This exchange from earlier in the week reminds us once again what a perfectly awful press secretary Robert Gibbs is:
TAPPER: First of all, just for the record, I’d like to voice my objection to this being off camera, on behalf of the TV people. President Obama has said that it’s —
GIBBS: To be on camera, Jake, you’d have to comb your hair. (Laughter.)
TAPPER: No, I wouldn’t —
GIBBS: — for the record.
TAPPER: — the camera would be on you. The camera would be on you.
Not exactly the model of decorum and charm one would hope for as the voice of the White House.
Now, presumably the president wants a press secretary who belittles reporters (on everything from inquiries about the “bow” to questions about the sequence of events on the AIG bonus debacle). And one supposes that he likes a press secretary who denigrates individual media figures. Otherwise he would put someone else in there, right? But it is harder to figure out what benefit the White House derives from the constant flow of non-answers and incomprehensible explanations on reasonable topics, like why unemployment is going up after we were told the stimulus plan would keep unemployment to 8%.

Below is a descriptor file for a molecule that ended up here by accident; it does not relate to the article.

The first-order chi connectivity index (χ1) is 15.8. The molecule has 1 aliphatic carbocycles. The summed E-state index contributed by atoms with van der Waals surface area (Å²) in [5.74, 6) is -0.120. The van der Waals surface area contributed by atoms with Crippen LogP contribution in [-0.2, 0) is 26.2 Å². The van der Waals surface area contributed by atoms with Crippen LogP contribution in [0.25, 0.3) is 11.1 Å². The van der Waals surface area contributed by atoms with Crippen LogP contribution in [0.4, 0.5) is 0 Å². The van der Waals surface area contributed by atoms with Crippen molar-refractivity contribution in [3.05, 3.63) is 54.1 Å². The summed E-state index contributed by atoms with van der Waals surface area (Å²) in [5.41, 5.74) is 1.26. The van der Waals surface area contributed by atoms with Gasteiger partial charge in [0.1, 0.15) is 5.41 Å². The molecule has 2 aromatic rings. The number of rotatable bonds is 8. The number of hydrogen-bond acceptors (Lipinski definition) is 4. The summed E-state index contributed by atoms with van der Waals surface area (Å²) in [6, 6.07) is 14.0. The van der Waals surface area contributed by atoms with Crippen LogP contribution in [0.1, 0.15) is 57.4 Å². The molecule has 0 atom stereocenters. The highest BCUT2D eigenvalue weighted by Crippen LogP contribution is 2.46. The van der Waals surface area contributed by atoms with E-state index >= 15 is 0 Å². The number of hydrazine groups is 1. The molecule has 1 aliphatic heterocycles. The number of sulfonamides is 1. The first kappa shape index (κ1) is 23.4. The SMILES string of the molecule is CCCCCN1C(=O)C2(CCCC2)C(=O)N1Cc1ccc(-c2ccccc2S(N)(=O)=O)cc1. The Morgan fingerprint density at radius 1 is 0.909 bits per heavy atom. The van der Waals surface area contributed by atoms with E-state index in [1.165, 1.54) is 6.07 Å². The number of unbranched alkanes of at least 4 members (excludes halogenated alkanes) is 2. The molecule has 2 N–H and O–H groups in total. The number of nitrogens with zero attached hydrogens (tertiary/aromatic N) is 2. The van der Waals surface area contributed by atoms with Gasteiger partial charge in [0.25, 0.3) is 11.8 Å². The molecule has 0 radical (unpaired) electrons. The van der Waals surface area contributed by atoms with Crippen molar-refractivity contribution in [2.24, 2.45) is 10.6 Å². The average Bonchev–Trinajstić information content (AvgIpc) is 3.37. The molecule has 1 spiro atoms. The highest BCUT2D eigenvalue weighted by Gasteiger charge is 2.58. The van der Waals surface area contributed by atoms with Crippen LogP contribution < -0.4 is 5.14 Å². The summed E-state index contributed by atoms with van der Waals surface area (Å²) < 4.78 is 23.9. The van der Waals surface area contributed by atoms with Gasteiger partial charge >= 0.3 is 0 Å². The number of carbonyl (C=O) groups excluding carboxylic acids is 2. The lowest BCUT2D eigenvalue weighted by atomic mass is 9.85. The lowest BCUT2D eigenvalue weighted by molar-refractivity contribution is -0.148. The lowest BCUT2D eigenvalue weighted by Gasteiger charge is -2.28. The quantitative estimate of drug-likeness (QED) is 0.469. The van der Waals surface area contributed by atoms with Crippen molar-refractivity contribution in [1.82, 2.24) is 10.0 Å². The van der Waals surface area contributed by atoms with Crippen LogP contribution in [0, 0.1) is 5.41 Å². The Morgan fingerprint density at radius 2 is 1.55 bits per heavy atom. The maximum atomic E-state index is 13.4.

One school of thought is that no one really pays attention to Gibbs’s briefings since the president himself is constantly on TV. So what difference does it make if Gibbs is hyper-partisan, rude and inept? Another is that the media is so overly-sympathetic to Obama that Gibbs is unlikely to be held up as an example of secrecy and media hostility as Scott McClellan was. And then it might just be that the Obama administration is not really interested in communicating but in deflecting. Gibbs certainly has the part about “don’t give out too much information” down.
But the test comes for press secretaries as scandals, bad news, and the passage of time erode their president’s popularity and the media’s patience with non-stop spin wears thin. The best press secretaries — Mike McCurry and Tony Snow, to name two — help presidents weather bad times. It is hard to imagine when the going gets tough that Gibbs will be the one to effectively defuse a crisis or lay out a convincing case for the administration. But for now he’s doing his level best not to let anything slip out.